Conclusion Up    Down

Polycystic horseshoe kidney is a rare entity. Ultrasound and color Doppler has high accuracy for its diagnosis. It also has a role to play in assessment of disease progression and possible complications.

 

 

Competing interests Up    Down

The authors declare no competing interests.

 

 

Authors' contributions Up    Down

All the authors have read and agreed to the final manuscript.

 

 

Figures Up    Down

Figure 1: USG showing empty renal fossa with non-visualisation of right kidney. Multiple varied sized cysts in liver parenchyma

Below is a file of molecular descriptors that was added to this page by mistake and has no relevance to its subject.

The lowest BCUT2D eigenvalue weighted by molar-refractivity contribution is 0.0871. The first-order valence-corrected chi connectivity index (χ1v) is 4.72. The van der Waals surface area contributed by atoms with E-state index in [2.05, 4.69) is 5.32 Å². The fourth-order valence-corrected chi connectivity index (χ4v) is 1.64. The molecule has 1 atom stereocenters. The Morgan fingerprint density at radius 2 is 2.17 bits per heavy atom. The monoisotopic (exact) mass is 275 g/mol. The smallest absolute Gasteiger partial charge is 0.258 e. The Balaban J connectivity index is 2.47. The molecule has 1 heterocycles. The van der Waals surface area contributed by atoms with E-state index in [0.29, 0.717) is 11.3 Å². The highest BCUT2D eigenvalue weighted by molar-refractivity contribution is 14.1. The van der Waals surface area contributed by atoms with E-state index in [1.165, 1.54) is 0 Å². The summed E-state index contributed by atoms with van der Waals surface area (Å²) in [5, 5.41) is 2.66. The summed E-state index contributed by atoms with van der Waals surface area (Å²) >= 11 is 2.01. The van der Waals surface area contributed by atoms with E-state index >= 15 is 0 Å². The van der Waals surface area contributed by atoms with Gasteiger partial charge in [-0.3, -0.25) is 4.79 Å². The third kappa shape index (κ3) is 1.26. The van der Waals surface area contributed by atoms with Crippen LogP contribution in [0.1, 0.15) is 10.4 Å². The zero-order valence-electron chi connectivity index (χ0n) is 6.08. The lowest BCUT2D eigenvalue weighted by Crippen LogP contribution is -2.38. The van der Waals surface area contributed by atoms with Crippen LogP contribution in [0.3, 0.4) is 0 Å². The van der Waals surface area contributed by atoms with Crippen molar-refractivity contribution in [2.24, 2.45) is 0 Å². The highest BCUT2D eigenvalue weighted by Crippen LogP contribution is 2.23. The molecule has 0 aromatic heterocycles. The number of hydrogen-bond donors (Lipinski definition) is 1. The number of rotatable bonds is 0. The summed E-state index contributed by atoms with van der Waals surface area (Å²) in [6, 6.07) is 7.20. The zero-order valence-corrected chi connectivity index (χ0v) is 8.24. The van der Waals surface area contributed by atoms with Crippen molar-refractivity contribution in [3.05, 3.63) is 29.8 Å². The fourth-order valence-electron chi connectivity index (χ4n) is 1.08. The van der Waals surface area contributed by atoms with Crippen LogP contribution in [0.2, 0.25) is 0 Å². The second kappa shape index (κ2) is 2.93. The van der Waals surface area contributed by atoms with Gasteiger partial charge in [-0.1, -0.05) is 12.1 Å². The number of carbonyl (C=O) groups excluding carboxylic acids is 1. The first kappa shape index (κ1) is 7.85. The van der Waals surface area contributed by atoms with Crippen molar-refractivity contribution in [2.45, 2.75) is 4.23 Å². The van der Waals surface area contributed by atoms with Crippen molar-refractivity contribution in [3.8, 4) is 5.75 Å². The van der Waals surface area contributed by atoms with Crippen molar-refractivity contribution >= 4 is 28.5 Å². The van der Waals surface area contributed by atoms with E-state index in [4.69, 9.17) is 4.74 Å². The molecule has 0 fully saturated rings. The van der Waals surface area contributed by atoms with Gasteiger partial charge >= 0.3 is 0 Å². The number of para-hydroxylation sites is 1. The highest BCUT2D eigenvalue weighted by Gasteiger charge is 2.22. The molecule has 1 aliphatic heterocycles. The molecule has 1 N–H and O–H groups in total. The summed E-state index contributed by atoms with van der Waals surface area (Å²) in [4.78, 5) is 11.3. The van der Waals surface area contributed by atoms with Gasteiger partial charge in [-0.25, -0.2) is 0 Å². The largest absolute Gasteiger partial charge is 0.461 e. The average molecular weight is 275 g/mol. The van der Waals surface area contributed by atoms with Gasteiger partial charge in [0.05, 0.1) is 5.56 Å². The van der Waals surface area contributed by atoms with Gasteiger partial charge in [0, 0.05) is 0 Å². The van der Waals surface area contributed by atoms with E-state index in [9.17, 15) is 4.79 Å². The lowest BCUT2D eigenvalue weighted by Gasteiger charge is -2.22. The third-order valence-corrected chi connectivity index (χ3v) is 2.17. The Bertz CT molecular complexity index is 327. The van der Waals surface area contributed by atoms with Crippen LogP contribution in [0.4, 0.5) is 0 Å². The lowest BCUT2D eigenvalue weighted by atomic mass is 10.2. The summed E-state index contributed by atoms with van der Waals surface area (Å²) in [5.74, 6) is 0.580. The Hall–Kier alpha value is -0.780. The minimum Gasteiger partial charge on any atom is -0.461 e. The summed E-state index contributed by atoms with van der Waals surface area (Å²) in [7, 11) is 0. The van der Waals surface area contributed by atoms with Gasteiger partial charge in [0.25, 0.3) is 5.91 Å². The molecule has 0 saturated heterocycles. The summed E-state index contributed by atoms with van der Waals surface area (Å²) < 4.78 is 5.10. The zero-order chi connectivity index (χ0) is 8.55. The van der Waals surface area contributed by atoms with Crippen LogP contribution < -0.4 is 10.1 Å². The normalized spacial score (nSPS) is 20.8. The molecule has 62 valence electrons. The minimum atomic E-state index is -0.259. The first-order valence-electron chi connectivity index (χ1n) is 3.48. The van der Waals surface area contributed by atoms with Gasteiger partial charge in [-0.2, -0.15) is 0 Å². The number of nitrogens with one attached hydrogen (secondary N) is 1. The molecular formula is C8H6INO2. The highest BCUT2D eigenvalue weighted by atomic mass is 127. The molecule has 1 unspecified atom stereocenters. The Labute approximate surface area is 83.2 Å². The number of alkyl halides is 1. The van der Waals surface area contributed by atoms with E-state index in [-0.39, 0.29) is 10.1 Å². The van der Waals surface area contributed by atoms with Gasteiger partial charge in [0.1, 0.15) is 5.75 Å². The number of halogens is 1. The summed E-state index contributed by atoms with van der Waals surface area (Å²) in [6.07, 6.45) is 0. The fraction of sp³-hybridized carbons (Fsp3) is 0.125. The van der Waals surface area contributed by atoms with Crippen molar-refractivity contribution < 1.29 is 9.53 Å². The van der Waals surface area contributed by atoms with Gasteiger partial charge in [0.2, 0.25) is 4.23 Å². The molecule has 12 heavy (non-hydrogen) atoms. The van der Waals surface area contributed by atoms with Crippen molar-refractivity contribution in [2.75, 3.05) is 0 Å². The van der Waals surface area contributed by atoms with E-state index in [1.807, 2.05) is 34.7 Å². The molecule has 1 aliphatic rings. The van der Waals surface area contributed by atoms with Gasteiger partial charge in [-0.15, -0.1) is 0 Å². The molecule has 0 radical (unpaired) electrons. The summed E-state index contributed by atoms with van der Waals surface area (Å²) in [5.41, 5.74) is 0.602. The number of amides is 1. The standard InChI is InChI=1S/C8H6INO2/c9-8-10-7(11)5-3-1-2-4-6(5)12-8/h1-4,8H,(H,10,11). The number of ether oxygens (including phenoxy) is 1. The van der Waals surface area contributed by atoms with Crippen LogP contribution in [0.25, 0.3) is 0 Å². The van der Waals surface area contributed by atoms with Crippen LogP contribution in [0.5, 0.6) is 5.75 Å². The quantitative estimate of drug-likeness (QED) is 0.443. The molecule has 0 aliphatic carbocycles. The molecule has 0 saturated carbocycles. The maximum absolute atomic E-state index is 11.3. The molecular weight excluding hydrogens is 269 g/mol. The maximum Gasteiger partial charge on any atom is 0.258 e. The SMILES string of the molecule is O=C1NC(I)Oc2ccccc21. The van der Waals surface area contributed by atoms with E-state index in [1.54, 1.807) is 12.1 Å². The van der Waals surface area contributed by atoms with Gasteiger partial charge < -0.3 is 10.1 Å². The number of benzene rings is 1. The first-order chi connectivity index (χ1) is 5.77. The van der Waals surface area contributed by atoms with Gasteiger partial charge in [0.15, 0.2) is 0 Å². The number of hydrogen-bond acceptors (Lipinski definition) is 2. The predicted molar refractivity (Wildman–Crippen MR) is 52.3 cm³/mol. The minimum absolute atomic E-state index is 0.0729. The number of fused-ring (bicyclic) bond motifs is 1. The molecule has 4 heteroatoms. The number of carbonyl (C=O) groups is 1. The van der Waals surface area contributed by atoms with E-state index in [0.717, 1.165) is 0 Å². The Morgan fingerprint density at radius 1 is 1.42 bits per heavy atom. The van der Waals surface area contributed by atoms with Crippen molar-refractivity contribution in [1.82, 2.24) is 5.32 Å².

Figure 2: (A,B) 1 USG showing right kidney which was placed low in the abdomen containing multiple anechoic cysts. 2 USG showing enlarged left kidney containing multiple anechoic cysts

Figure 3: USG showing isthmus which was replaced by multiple anechoic cysts connecting lower poles of bilateral kidneys. Isthmus was seen crossing anterior to abdominal aorta

 

 

References Up    Down